University of Georgia cotton breeder Peng Chee’s groundbreaking research in molecular genetics provides Georgia cotton farmers with root-knot-nematode-resistant cotton varieties. It also garnered Chee national recognition in January, when he was awarded the 2016 Cotton Genetics Research Award during the 2017 Beltwide Cotton Improvement Conference in Dallas.
Chee, a professor in UGA’s Institute of Plant Breeding, Genetics and Genomics, identified nematode resistance as a top priority when he started working on the UGA Tifton Campus in 2000.
“Host-plant-resistance research has been a high priority in my lab,” Chee said. “We were the first group to identify the genes involved in providing resistance to root-knot nematode in cotton.”
Chee published the genome location of the resistant genes in 2006, and private breeding companies now use this knowledge to develop a selection system to transfer the resistant genes into elite cotton varieties. Ten years later, there are now numerous nematode-resistance varieties available to cotton growers.
If infected by microscopic southern root-knot nematodes, cotton roots swell in response. The knots serve as feeding sites where the nematodes grow, produce more eggs and stunt the plant’s growth.
Breeding for resistance to nematodes increased in importance when some of the chemical treatment options that Georgia farmers used to combat the nematodes were slowly phased out. The Coastal Plain region is a hotbed for southern root-knot nematodes in cotton, Chee said. Depending on the year and environmental conditions, Georgia cotton crops could be vulnerable to a significant outbreak of nematodes.
Using nematode-resistant varieties might be the best course of action for some farmers, especially since about 70 percent of Georgia’s cotton fields are infested.
In addition to the nematode research, Chee’s work in the UGA Molecular Cotton Breeding Laboratory has centered on fiber quality, a trait he considers essential if the U.S. cotton industry is to compete with other cotton-producing countries and, more importantly, with synthetic fibers. One of the main goals of Chee’s lab is to explore wild cotton to identify fiber-quality genes currently not in the domesticated germplasm and to breed them into cotton varieties adapted for Georgia.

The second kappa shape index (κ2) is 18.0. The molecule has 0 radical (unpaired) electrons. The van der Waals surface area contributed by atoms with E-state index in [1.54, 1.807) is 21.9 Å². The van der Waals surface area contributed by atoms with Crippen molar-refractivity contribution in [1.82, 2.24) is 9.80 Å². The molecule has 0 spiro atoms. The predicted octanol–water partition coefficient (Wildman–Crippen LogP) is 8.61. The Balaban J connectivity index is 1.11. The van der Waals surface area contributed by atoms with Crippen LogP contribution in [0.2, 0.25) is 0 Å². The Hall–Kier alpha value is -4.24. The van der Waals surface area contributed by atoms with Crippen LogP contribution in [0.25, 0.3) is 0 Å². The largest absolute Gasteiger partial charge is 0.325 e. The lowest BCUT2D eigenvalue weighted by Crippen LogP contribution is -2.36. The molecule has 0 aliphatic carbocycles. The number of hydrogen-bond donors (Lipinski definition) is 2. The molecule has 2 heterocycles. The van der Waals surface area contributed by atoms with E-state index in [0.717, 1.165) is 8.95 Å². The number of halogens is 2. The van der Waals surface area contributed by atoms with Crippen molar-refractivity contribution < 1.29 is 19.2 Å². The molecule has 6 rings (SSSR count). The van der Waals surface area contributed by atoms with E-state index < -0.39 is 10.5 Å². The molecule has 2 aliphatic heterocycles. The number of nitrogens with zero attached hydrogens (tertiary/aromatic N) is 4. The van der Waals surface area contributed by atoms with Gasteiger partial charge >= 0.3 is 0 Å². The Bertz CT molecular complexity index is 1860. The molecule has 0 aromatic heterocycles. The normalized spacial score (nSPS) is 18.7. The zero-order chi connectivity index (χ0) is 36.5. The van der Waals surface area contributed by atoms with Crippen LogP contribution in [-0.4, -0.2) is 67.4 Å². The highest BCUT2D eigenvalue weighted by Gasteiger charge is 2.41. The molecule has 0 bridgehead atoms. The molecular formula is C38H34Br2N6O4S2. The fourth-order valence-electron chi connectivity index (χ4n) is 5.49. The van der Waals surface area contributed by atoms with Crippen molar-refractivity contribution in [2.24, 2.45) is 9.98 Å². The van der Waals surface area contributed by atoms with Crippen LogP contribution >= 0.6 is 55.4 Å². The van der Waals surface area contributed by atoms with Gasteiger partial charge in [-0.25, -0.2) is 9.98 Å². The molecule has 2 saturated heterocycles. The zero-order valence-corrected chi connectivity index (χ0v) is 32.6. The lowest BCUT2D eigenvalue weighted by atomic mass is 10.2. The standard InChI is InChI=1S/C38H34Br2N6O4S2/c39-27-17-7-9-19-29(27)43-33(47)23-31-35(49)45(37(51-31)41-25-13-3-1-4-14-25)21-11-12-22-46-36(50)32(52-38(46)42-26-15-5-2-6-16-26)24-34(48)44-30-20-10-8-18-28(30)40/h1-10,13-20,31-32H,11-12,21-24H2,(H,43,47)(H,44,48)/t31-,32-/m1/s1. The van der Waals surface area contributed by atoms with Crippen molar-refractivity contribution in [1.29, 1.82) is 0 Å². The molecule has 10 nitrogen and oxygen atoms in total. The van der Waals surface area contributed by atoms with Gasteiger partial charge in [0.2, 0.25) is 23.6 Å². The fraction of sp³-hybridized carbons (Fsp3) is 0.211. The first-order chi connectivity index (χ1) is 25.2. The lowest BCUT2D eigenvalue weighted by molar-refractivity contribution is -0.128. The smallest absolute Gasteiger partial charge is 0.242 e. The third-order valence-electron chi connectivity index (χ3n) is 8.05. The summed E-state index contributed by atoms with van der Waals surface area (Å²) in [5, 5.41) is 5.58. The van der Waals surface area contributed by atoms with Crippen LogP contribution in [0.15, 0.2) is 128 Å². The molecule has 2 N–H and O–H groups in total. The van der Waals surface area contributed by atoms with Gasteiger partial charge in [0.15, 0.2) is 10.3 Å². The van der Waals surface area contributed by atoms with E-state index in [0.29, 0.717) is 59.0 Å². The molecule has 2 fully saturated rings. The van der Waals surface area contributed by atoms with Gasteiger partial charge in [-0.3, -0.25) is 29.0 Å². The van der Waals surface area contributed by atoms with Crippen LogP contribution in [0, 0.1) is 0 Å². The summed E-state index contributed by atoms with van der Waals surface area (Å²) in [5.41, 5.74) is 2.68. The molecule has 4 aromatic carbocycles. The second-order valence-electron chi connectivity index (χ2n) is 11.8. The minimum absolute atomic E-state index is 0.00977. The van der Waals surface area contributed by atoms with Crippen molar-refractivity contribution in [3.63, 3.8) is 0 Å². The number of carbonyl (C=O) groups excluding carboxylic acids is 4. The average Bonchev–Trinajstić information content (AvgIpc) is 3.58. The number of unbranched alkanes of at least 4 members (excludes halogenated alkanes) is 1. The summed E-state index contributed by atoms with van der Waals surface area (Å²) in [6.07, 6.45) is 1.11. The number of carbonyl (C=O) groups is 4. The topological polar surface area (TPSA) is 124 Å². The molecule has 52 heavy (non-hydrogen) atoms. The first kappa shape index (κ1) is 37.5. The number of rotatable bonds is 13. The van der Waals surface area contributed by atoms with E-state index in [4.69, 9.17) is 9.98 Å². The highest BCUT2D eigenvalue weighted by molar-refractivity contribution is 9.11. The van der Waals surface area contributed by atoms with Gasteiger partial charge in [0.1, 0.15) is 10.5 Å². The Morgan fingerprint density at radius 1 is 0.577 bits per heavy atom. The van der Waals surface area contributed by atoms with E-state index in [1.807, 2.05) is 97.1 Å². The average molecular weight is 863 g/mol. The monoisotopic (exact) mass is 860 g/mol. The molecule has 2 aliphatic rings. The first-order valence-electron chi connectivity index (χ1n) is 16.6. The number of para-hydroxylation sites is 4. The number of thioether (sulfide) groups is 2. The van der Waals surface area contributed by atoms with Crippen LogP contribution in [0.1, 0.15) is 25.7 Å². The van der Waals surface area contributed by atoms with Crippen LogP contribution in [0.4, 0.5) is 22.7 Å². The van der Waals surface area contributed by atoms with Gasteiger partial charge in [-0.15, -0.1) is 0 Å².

“The whole approach to cotton breeding has changed a lot in the last two decades. When I first started working at the Tifton Campus, cotton genomics was still in its infancy,” Chee said. “Our goal at the time was to develop a genomic toolbox for cotton breeders. I believe we are now starting to see new cotton varieties being developed through the use of these tools.”
While Chee’s work has been successful, he can’t help but think about the future of genetic research and where it could lead over the next decade.
“This is an exciting time to be in the field of cotton breeding and genomics. I have witnessed cotton breeding, transitioning from traditional phenotypic selection to selection of progeny based on what genes they carry by using DNA markers. The complete genome sequence of cotton has greatly accelerated our understanding of the genetic control of economically important traits such as insect and disease resistance as well as fiber yield and quality,” Chee said. “I suspect the next two decades will see a broad application of genomics in cotton breeding.”
For more information about the research conducted in the UGA Molecular Cotton Breeding Laboratory, see www.nespal.org/peng_lab.
(Clint Thompson is a news editor with the University of Georgia College of Agricultural and Environmental Sciences based in Tifton.)